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Vietnam War – Part II: The LBJ Years. Gulf of Tonkin. After JFK’s assassination VP Johnson took over the presidency and most of Kennedy’s foreign policy, he advocated containment of Communism and continued involvement in Vietnam

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gulf of tonkin
Gulf of Tonkin
  • After JFK’s assassination VP Johnson took over the presidency and most of Kennedy’s foreign policy, he advocated containment of Communism and continued involvement in Vietnam
  • August 1964, North Vietnamese torpedo boats fired on U.S. destroyers patrolling the international waters of the Gulf of Tonkin. The USS Maddox returned fire and damaged 3 torpedo boats
  • First major engagement between the U.S. and the Democratic Republic of Vietnam
gulf of tonkin resolution
Gulf of Tonkin Resolution
  • LBJ called the attack “unprovoked” and ordered a “limited” retaliatory air raid against North Vietnamese bases
  • The outcome of the incident was the passage by Congress of the Southeast Asia Resolution (Gulf of Tonkin Resolution), which granted LBJ the authority
    • to assist any Southeast Asian country whose government was considered to be jeopardized by "communist aggression,“
    • including the commitment of U.S. forces without a declaration of war.
    • The resolution served as LBJ’s legal justification for escalating American involvement in South Vietnam.
    • It gave the President the exclusive right to use military force without consulting the Senate
  • 2005 NSA report confirms that the Maddox was not attacked on August 4th, 1964
lbj and escalation
LBJ and Escalation
  • After being elected in 1964, Johnson started a gradual military escalation of the war beginning with the arrival of ground forces in Da Nang 1965
    • Start of 1965 – 25,000 troops
    • End of 1965 – 184,000 troops
    • 1967 – 389,000 troops
    • 1968 – 536,000 troops
  • The U.S. was paying $30 billion a year for the war
lbj and vietnam
LBJ and Vietnam
  • By 1965, the Viet Cong were steadily expanding within South Vietnam. North Vietnamese troops and supplies poured into the south via the Ho Chi Minh Trail, a supply route that passed through Laos and Cambodia

After an attack at Pleiku that killed 8 Americans and wounded 126, President Johnson authorized the bombing of North Vietnam – Operation Rolling Thunder

  • LBJ, Secretary of Defense McNamara, and Gen. William Westmoreland believed that an “escalation” of American force would drive the enemy to defeat with a minimum loss of life on both sides.
    • "I am convinced that U.S. troops with their energy, mobility, and firepower can successfully take the fight to the NLF” ~General Westmorland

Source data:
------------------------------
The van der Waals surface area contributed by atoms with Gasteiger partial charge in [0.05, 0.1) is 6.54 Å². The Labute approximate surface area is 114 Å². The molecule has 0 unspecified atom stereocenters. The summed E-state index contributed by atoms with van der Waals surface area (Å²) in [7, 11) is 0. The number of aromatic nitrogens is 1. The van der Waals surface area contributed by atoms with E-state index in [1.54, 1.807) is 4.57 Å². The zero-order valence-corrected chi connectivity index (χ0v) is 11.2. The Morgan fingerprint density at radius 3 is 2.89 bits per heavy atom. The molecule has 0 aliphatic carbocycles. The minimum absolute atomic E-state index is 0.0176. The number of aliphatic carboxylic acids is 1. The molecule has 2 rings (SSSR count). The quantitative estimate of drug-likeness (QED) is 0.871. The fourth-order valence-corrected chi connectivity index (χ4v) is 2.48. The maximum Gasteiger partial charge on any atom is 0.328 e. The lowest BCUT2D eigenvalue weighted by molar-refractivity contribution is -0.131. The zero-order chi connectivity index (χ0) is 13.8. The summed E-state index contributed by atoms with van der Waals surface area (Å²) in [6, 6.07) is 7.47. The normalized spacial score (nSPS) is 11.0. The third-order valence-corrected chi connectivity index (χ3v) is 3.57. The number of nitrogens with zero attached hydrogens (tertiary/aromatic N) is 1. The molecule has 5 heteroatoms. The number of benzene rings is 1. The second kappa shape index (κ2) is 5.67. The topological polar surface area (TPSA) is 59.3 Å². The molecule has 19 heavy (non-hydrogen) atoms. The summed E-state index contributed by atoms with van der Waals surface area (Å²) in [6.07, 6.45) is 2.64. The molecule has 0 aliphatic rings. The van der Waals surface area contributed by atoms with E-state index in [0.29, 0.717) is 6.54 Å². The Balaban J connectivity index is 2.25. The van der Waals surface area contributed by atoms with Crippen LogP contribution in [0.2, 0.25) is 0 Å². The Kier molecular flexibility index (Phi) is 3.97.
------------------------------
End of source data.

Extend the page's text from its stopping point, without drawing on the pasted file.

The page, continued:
escalation westmorland plan
Escalation-Westmorland Plan
  • Supporting a weak ARVN was not working. Westmorland wanted to use U.S. force for offensive not defensive action
  • Westmorland’s 3 Phase Plan:
    • Phase 1. Commitment of U.S. (ground troops) forces necessary to halt the losing trend by the end of 1965.
    • Phase 2. U.S. and allied forces mount major offensive actions to seize the initiative to destroy guerrilla and organized enemy forces. This phase would be concluded when the enemy had been and driven back from major populated areas.
    • Phase 3. If the enemy persisted, a period of 12-18 months for the final destruction of enemy forces remaining in remote bases
american escalation
American Escalation
  • The Americans brought with them advanced weaponry and new tactics, but they had only limited success in jungle warfare.
  • Vietcong and NVA matched increased American firepower with more men and more resolve in guerrilla warfare
  • American officials defended their involvement citing the domino effect, claiming that they were defending a faithful democratic ally
american escalation9
American Escalation
  • The Johnson administration chose a “policy of minimum candor” keeping the press and the public from learning the entire truth about the conduct of the war.
  • Press coverage began to contradict the official reports of U.S. and ARVN military successes, and uncover atrocities.
  • “Credibility gap”

Col. Nguyen Ngoc Loan executes a NLF fighter during Tet in front of CBS news

atrocities in vietnam
Atrocities in Vietnam
  • Atrocities were committed on both sides of the conflict due in part to the fluid nature of the war and loose command structure.
  • Documented atrocities by NVA and the Viet Cong
    • During the1968 Tet offensive- deliberate roundup and murder of as many as 5,000 South Vietnamese.
    • In the Imperial city of Hue. Communists killed over 3,000 South Vietnamese.
  • Documented atrocities by U.S. soldiers
    • March 1968- My Lai
    • Tiger Company
my lai massacre
My Lai Massacre
  • March 1968, U.S. infantry company (Charlie Company) responded to word that My Lai was sheltering Viet Cong
  • When they got there, they found only women, children, and elderly
  • Lieutenant William L. Calley, Jr. ordered his platoon to round up and shoot villagers
  • Anywhere from 200-400 died
my lai massacre12
My Lai Massacre
  • The massacre ended when U.S. helicopter pilot, Hugh Thompson, saw what was going on and intervened. He told his door gunner to shoot the American troops if the attack on the civilians continued